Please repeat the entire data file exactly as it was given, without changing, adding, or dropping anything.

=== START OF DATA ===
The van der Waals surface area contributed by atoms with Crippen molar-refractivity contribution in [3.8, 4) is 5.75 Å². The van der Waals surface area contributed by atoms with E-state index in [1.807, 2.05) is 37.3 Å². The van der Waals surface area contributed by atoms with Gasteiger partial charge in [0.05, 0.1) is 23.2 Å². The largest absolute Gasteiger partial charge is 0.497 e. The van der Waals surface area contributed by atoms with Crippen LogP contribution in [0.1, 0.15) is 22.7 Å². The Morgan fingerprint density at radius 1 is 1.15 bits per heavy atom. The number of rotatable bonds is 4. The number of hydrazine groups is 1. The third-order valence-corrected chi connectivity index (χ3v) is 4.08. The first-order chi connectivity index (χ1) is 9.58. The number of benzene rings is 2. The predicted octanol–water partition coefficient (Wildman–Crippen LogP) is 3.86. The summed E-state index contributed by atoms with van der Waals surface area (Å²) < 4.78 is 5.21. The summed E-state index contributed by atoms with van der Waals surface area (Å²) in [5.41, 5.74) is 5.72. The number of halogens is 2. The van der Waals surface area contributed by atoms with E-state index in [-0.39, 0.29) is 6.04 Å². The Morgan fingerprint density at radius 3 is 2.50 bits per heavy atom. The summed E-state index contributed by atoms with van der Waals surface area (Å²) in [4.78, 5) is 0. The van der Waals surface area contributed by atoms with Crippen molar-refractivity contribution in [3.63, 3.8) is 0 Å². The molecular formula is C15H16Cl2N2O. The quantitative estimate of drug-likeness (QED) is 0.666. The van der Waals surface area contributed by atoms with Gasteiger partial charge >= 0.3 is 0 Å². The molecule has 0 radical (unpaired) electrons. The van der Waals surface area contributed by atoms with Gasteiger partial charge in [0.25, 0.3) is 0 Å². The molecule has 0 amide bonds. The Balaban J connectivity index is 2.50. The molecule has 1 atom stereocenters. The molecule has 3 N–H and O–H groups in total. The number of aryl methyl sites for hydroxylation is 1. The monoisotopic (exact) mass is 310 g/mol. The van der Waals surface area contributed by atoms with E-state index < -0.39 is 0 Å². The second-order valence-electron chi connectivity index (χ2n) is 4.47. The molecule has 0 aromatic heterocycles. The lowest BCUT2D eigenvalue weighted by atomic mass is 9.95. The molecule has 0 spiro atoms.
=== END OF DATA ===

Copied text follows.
The van der Waals surface area contributed by atoms with Crippen molar-refractivity contribution in [3.8, 4) is 5.75 Å². The van der Waals surface area contributed by atoms with E-state index in [1.807, 2.05) is 37.3 Å². The van der Waals surface area contributed by atoms with Gasteiger partial charge in [0.05, 0.1) is 23.2 Å². The largest absolute Gasteiger partial charge is 0.497 e. The van der Waals surface area contributed by atoms with Crippen LogP contribution in [0.1, 0.15) is 22.7 Å². The Morgan fingerprint density at radius 1 is 1.15 bits per heavy atom. The number of rotatable bonds is 4. The number of hydrazine groups is 1. The third-order valence-corrected chi connectivity index (χ3v) is 4.08. The first-order chi connectivity index (χ1) is 9.58. The number of benzene rings is 2. The predicted octanol–water partition coefficient (Wildman–Crippen LogP) is 3.86. The summed E-state index contributed by atoms with van der Waals surface area (Å²) < 4.78 is 5.21. The summed E-state index contributed by atoms with van der Waals surface area (Å²) in [5.41, 5.74) is 5.72. The number of halogens is 2. The van der Waals surface area contributed by atoms with E-state index in [-0.39, 0.29) is 6.04 Å². The Morgan fingerprint density at radius 3 is 2.50 bits per heavy atom. The summed E-state index contributed by atoms with van der Waals surface area (Å²) in [4.78, 5) is 0. The van der Waals surface area contributed by atoms with Crippen molar-refractivity contribution in [3.63, 3.8) is 0 Å². The molecular formula is C15H16Cl2N2O. The quantitative estimate of drug-likeness (QED) is 0.666. The van der Waals surface area contributed by atoms with Gasteiger partial charge >= 0.3 is 0 Å². The molecule has 0 radical (unpaired) electrons. The van der Waals surface area contributed by atoms with Gasteiger partial charge in [0.25, 0.3) is 0 Å². The molecule has 0 amide bonds. The Balaban J connectivity index is 2.50. The molecule has 1 atom stereocenters. The molecule has 3 N–H and O–H groups in total. The number of aryl methyl sites for hydroxylation is 1. The monoisotopic (exact) mass is 310 g/mol. The van der Waals surface area contributed by atoms with E-state index < -0.39 is 0 Å². The second-order valence-electron chi connectivity index (χ2n) is 4.47. The molecule has 0 aromatic heterocycles. The lowest BCUT2D eigenvalue weighted by atomic mass is 9.95. The molecule has 0 spiro atoms.